BAND : THE STARDUSTERS : September Song : Nostalgia group plays '30s and '40s tunes to entertain seniors for fun and nonprofit.

What brings six people together who are not in the cast of a Pirandello play?

Four are retired seniors ranging in age from 59 to 74. A family reunion? No.

They are joined by a 50-plus female percussionist and a 22-year-old meat cutter's apprentice. Game show contestants? Wrong.

These six folks are the regular members of the Stardusters boogie-to-the-beat senior volunteer band of Ojai.

The band formed in February, 1987, when original members Earl Ragland, Clara Hume and Don Palmer got together to perform at the annual volunteer tea dance at Little House, the senior multipurpose center in Ojai. They decided to name the band the Stardusters, after receiving so many requests for Hoagy Carmichael's tune "Stardust."

The group plays nostalgia music of the 1930s and '40s Big Band era, ranging from swing to ballads. They also play songs from the '20s and '50s.

"We all had an idea to play for folks who needed entertainment--and to play for nothing," Ragland said. "It grew rapidly. Folks were requesting us who could afford to pay."

The money they earned was--and still is--donated to HELP of Ojai, a nonprofit umbrella organization for senior assistance programs serving residents of Ojai, Meiners Oaks, Oak View, Miramonte, Casitas Springs and the upper Ojai Valley. Approximately 500 Retired Senior Volunteer Program volunteers provide a variety of services, everything from transportation to security patrols. A van gives about 2,000 rides per month, and about 50 seniors a day come to eat lunch at Little House, while many more receive Meals-on-Wheels.

Ragland, Hume and Jo Huber visit the senior center every week to talk about what they do--volunteer work with seniors and others. Participating in the band, they say, is fun and creative. It is also an extension of the community service work they do for HELP of Ojai.

Ragland, the group's 74-year-old trumpet player and leader, teaches a 12-week computer course at the senior center and drives for Meals-on-Wheels. In addition, he is a member of the board of directors of HELP of Ojai, served as its president for three years, and is vice chair of the Ventura County Advisory Council on Aging.

Hume, 65, plays keyboards. When she isn't working with the band, Hume is a volunteer organist with her church. She attributes her musical gifts to her family. "Granddad played violin, Aunt Louise played piano and drums, and Aunt Hazel played cornet," said Hume, who grew up on a farm. "Mother always said that, if they'd had radio when my grandfather was living, the cows would never have gotten milked."

Hume has taught piano and organ for the last 29 years, and her home studio now doubles as the band's rehearsal site.

Huber, Hume's friend of 35 years, has been a driver for HELP of Ojai's Dial-a-Ride transportation service for the past seven years.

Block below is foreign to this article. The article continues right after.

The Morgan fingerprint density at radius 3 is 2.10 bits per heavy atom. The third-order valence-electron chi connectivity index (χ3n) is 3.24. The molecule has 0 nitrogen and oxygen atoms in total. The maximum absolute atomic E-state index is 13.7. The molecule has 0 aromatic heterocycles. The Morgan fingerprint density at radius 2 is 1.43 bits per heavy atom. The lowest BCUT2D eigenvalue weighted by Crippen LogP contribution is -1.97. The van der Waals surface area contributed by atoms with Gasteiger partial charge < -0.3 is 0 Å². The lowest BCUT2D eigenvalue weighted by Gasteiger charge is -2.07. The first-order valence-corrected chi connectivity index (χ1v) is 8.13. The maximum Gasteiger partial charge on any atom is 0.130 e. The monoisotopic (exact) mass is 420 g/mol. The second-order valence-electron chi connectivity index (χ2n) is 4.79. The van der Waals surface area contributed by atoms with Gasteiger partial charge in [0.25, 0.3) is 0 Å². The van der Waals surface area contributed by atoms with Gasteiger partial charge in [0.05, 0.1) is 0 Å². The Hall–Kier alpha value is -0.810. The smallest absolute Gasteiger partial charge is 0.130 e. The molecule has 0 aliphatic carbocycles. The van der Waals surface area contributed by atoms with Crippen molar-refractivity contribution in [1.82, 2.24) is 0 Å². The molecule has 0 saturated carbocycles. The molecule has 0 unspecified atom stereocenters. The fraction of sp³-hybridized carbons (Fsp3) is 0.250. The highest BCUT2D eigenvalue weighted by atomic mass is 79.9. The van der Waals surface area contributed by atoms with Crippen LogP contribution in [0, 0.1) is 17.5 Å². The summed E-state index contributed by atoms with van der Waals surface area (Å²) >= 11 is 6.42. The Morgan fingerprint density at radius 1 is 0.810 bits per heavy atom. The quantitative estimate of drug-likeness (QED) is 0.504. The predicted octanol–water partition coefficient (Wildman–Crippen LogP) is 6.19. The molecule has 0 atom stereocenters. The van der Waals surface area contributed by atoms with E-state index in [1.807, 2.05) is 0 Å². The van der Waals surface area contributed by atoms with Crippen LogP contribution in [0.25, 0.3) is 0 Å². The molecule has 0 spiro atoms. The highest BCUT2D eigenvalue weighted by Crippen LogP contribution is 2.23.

The other three members of the band manage to combine the volunteer work they do in the band with other musical pursuits.

Don Palmer, 59, who plays rhythm guitar for the Stardusters, also performs two Sundays a month with his son and other members of The Old Time Fiddlers, playing bluegrass fiddle and mandolin music under the trees.

LaVonne Theriault, who describes herself as "50-plus," has played with the Ventura County Symphony and the Cabrillo Music Theatre.

And guitar player Shawn Gillespie, who at 22 is the youngest member of the group by quite a margin, has been playing with the Stardusters for a year and a half.

"I love the Stardusters' music," said Gillespie, who is also promoting his own psychedelic rock band, Brilliant Daydream, "and it's part of my community service."

By 11:30, the band members had to talk above the noise at the senior center. The office was hopping with activity as Meals-on-Wheels are loaded for the lunch run. Suddenly, a voice dispatch breaks in on the loudspeaker: "Go to the front porch and pick up Effie." Huber excuses herself to drive a senior to the doctor.

Reflecting on the music which the Stardusters play, Theriault believes that, "In spite of the war, it was good music and good years."

Referring to their largely senior audiences, she muses, "It's healthy for them to hear music that brings back pleasant memories of a happier era."

"That's what it's all about--being able to entertain anybody--but especially people of that age," said Gillespie. "They don't have much to do, and we see them smile."

* THE DETAILS: The Stardusters Band will play today at the Oak Tree House Third Anniversary Celebration. There will be entertainment and make-them-yourself ice cream sundaes. Oak Tree House was specially built as an adult day-care center and is located at the Help Complex, 111 W. Santa Ana St., Ojai.

For information on today's party or on the center, call 646-9752.

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